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Ruby User Authentication with Rails Password Hashing and Sign In Integration testing authentication

Spec Error: "undefined method `id' for nil:NilClass". The hacky workaround is not working for me.

The error refers to spec/controllers/users_controller_spec.rb as discussed in the first few minutes of this video.

it "sets the session user_id to the created user" do
  post :create, {:user => valid_attributes}, valid_session
  expect(session[:user_id]).to eq(User.find_by(email: valid_attributes["email"]).id)

$ bin/rspec --format=documentation spec/controllers/users_controller_spec.rb

  1) UsersController POST create with valid params sets the session user_id to the created user
     Failure/Error: expect(session[:user_id]).to eq(User.find_by(email: valid_attributes["email"]).id)
       undefined method `id' for nil:NilClass
     # ./spec/controllers/users_controller_spec.rb:103:in `block (4 levels) in <top (required)>'

I can only assume that for some reason it doesn't know that a User has an id.

I suspect I'm getting this error because earlier in the course I updated the rspec gem to get around another error. I've been able to work past all the other little problems this update has caused, but this one is beyond me. A google search indicated that stubbing might help get past it, but I really can't figure out how stubbing works.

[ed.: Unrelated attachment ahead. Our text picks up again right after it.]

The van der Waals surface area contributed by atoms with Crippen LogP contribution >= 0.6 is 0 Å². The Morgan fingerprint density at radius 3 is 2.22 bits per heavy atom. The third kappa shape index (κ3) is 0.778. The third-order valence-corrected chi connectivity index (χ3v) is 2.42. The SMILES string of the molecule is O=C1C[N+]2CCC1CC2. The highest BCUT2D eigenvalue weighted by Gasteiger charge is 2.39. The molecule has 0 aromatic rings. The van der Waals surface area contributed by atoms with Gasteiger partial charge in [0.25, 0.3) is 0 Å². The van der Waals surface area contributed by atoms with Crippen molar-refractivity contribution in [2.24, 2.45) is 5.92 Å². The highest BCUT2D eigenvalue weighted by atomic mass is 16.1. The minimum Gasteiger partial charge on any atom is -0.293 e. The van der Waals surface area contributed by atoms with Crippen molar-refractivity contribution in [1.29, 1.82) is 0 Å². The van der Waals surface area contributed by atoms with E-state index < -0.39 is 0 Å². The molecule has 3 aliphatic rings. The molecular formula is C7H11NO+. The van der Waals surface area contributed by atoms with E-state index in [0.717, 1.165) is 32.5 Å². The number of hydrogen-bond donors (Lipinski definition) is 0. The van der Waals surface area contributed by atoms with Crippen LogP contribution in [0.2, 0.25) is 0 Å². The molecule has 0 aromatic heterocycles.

Ruby v2.0
Rails v4.0.1
Full project code: git@bitbucket.org:GeoffreyEmerson/odot.git

Figured it out ten minutes after posting the question. Sheesh.

For some reason the gems that I'm using don't like to return hash values with the key in quotes.





and it started working fine.

1 Answer

Chris Ward
Chris Ward
12,129 Points

Glad to see you solved the problem. It's important to remember that the two naming forms aren't interchangeable, a variable starting with a colon can be stored differently than one with quotes. Coming from C++ and other languages to Ruby, this was one area that tripped me up. Hashes can help speed up searches and the value of adding them when you ordinarily wouldn't shouldn't be over looked. You could use a trapdoor function like md5 or sha256/512. Even a rudimentary partitioning attempt will suffice like combining the first four bytes of a file with its final four bytes. Well, good luck on your programming journey!